A new study out of the National Center for Education Statistics (NCES) helps debunk the oft-repeated assumption that half of new teachers leave the profession in the first 5 years. Overall, some 77% of participants in the Beginning Teacher Longitudinal Study continued teaching for 5 straight years, and the rate was even higher (80%) for those who had a mentor or participated in an induction program—just two of the many influences on teachers’ career paths studied for the report.

Career Paths of Beginning Public School Teachers first scrutinizes both broad and detailed career paths of 155,600 teachers who began their classroom career in the 2007-08 academic year. Then it looks at a subset of 1,440 teachers’ characteristics in their first and in their final year of teaching, covering personal demographics, student and school factors, and professional preparation and in-school supports.

NPBEA Approves Revised Standards for School Leaders

Last week, the National Policy Board for Educational Administration (NPBEA) voted unanimously to approve revised standards for education leaders. The 2015 Professional Standards for Educational Leaders, formerly known as the Interstate School Leaders Licensure Consortium (ISLLC) standards, are currently available in summary form and will be published officially next month.

The Council of Chief State School Officers (CCSSO), which owns the standards’ copyright, worked closely with other members of NPBEA to refresh the ISLLC standards, which were first published in 1996 and last updated in 2008. The revision was supported by a grant from the Wallace Foundation and informed by multiple public comment periods and focus groups, culminating in an NPBEA working group charged with finalizing the standards based on feedback from more than 1,000 principals, superintendents, and others in the field.

Video Highlights Program Preparing Teachers for Diverse Students, Settings

A new video in AACTE’s Research-to-Practice Spotlight Series shows education leaders from Fort Collins High School and Colorado State University discussing their work to prepare teacher candidates for special education situations and other diverse student needs. From understanding IEPs to tapping school-based counseling resources to differentiating instruction in both mainstreamed and self-contained classrooms, the program strives to expose candidates to a wide variety of students and settings, say Josh Richey, dean of students at the high school, and Wendy Fothergill and Juliana Searle, program advisers.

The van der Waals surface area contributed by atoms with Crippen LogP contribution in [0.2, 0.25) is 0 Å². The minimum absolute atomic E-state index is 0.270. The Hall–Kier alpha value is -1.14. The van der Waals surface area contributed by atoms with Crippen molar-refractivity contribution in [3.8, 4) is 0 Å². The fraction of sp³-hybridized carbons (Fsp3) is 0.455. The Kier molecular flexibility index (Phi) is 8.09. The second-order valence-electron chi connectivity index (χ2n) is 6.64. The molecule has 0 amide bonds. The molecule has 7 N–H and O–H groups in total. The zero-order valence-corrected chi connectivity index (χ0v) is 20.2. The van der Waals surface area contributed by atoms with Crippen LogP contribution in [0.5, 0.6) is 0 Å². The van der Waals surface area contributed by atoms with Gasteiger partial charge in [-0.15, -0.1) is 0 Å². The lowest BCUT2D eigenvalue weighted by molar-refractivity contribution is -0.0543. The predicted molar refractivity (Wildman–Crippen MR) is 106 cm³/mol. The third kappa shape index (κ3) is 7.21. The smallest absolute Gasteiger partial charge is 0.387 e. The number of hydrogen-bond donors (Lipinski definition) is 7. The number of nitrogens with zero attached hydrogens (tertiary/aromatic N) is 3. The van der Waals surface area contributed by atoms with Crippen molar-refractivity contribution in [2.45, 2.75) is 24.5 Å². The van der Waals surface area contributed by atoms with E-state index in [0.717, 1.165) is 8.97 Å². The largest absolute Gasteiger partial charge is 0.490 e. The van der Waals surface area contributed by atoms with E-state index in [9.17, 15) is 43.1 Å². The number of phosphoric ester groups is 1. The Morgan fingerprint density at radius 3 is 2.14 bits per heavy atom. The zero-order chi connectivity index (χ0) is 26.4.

Today’s classrooms are more diverse than ever, and educator preparation programs such as those at Colorado State University (CSU) strive to give prospective teachers experiences across varied communities, in different school models, and with a broad range of students, including those with Individualized Education Programs (IEPs) for special education.

New Research-Based Resources Support Teacher Preparation

Teacher educators and teacher candidates have new resources in two high-level summaries of the research on learning. By distilling and organizing the existing research on cognitive science and educational psychology, the reports offer teacher candidates concise summaries of high-impact practices grounded in scientific evidence and professional consensus around PK-12 learning. Teacher preparation programs might find them valuable as resources to tie together learning science concepts that are integrated across multiple courses.

New Think Tank Seeks to Inform Education Policy With Timely Research

A new nonprofit think tank led by Linda Darling-Hammond launched last week, aiming to inform education-related policies by sponsoring high-quality research on timely topics and making the findings easy to access and interpret. This Learning Policy Institute will target PK-12 policies at the federal, state, and local level and will both examine existing studies and conduct or sponsor new research to meet pressing needs for student learning.

In her Huffington Post article announcing the initiative, Darling-Hammond pledges to prioritize whatever works best for students over any partisan agenda. “We will follow the evidence wherever it leads, and will work with those of any political affiliation or point of view who share that commitment,” she writes.

Community Opportunities: USED Bus Tour Coming Sept. 14-18

Get ready to connect with your communities this month around the U.S. Department of Education’s 2015 “Ready for Success” bus tour, making stops in 10 cities September 14-18.

U.S. Education Secretary Arne Duncan and other senior officials will hold events in schools, universities, and other education settings to celebrate efforts to improve educational access and opportunity. Each “bus stop” will spotlight a different topic, ranging from college access and affordability to teacher leadership, disability resources, and technology.